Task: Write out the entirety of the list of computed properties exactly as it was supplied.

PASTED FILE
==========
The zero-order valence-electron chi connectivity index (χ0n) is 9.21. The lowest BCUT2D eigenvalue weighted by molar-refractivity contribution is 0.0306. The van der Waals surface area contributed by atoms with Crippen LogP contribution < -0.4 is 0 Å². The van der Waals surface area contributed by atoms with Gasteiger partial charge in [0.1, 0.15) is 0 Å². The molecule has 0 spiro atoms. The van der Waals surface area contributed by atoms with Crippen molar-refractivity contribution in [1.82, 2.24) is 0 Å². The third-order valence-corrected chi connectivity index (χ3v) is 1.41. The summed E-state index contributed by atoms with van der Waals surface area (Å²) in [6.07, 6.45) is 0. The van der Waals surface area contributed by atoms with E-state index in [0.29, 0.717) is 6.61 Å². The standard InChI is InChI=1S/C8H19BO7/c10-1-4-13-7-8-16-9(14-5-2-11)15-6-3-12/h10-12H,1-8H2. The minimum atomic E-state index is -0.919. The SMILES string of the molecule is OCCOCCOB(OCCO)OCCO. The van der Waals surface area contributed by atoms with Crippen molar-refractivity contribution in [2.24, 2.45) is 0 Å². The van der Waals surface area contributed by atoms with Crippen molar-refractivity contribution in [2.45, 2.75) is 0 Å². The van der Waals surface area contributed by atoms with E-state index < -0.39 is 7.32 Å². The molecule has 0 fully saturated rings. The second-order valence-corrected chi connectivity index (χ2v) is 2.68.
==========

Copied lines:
The zero-order valence-electron chi connectivity index (χ0n) is 9.21. The lowest BCUT2D eigenvalue weighted by molar-refractivity contribution is 0.0306. The van der Waals surface area contributed by atoms with Crippen LogP contribution < -0.4 is 0 Å². The van der Waals surface area contributed by atoms with Gasteiger partial charge in [0.1, 0.15) is 0 Å². The molecule has 0 spiro atoms. The van der Waals surface area contributed by atoms with Crippen molar-refractivity contribution in [1.82, 2.24) is 0 Å². The third-order valence-corrected chi connectivity index (χ3v) is 1.41. The summed E-state index contributed by atoms with van der Waals surface area (Å²) in [6.07, 6.45) is 0. The van der Waals surface area contributed by atoms with E-state index in [0.29, 0.717) is 6.61 Å². The standard InChI is InChI=1S/C8H19BO7/c10-1-4-13-7-8-16-9(14-5-2-11)15-6-3-12/h10-12H,1-8H2. The minimum atomic E-state index is -0.919. The SMILES string of the molecule is OCCOCCOB(OCCO)OCCO. The van der Waals surface area contributed by atoms with Crippen molar-refractivity contribution in [2.24, 2.45) is 0 Å². The van der Waals surface area contributed by atoms with Crippen molar-refractivity contribution in [2.45, 2.75) is 0 Å². The van der Waals surface area contributed by atoms with E-state index < -0.39 is 7.32 Å². The molecule has 0 fully saturated rings. The second-order valence-corrected chi connectivity index (χ2v) is 2.68.